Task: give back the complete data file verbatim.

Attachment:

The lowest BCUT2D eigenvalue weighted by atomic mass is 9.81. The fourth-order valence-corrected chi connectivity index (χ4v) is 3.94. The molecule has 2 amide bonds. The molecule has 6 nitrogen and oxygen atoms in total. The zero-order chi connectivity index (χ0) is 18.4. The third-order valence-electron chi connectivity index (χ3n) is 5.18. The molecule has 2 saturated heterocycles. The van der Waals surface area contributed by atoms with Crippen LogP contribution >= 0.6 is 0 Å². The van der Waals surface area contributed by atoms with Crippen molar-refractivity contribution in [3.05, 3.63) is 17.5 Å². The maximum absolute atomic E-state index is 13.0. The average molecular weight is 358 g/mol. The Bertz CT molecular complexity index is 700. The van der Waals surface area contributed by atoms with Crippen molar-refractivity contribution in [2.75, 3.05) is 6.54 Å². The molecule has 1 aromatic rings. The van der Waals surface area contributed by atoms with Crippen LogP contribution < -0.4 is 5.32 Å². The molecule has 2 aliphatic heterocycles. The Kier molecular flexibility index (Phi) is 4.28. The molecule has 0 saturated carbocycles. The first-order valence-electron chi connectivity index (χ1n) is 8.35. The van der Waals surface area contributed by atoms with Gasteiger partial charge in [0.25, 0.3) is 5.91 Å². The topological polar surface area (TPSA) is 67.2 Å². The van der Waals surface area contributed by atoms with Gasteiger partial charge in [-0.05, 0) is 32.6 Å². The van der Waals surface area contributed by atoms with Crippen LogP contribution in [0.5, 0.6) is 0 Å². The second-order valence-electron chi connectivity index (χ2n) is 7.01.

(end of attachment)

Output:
The lowest BCUT2D eigenvalue weighted by atomic mass is 9.81. The fourth-order valence-corrected chi connectivity index (χ4v) is 3.94. The molecule has 2 amide bonds. The molecule has 6 nitrogen and oxygen atoms in total. The zero-order chi connectivity index (χ0) is 18.4. The third-order valence-electron chi connectivity index (χ3n) is 5.18. The molecule has 2 saturated heterocycles. The van der Waals surface area contributed by atoms with Crippen LogP contribution >= 0.6 is 0 Å². The van der Waals surface area contributed by atoms with Crippen molar-refractivity contribution in [3.05, 3.63) is 17.5 Å². The maximum absolute atomic E-state index is 13.0. The average molecular weight is 358 g/mol. The Bertz CT molecular complexity index is 700. The van der Waals surface area contributed by atoms with Crippen molar-refractivity contribution in [2.75, 3.05) is 6.54 Å². The molecule has 1 aromatic rings. The van der Waals surface area contributed by atoms with Crippen LogP contribution < -0.4 is 5.32 Å². The molecule has 2 aliphatic heterocycles. The Kier molecular flexibility index (Phi) is 4.28. The molecule has 0 saturated carbocycles. The first-order valence-electron chi connectivity index (χ1n) is 8.35. The van der Waals surface area contributed by atoms with Gasteiger partial charge in [0.25, 0.3) is 5.91 Å². The topological polar surface area (TPSA) is 67.2 Å². The van der Waals surface area contributed by atoms with Gasteiger partial charge in [-0.05, 0) is 32.6 Å². The van der Waals surface area contributed by atoms with Crippen LogP contribution in [0.5, 0.6) is 0 Å². The second-order valence-electron chi connectivity index (χ2n) is 7.01.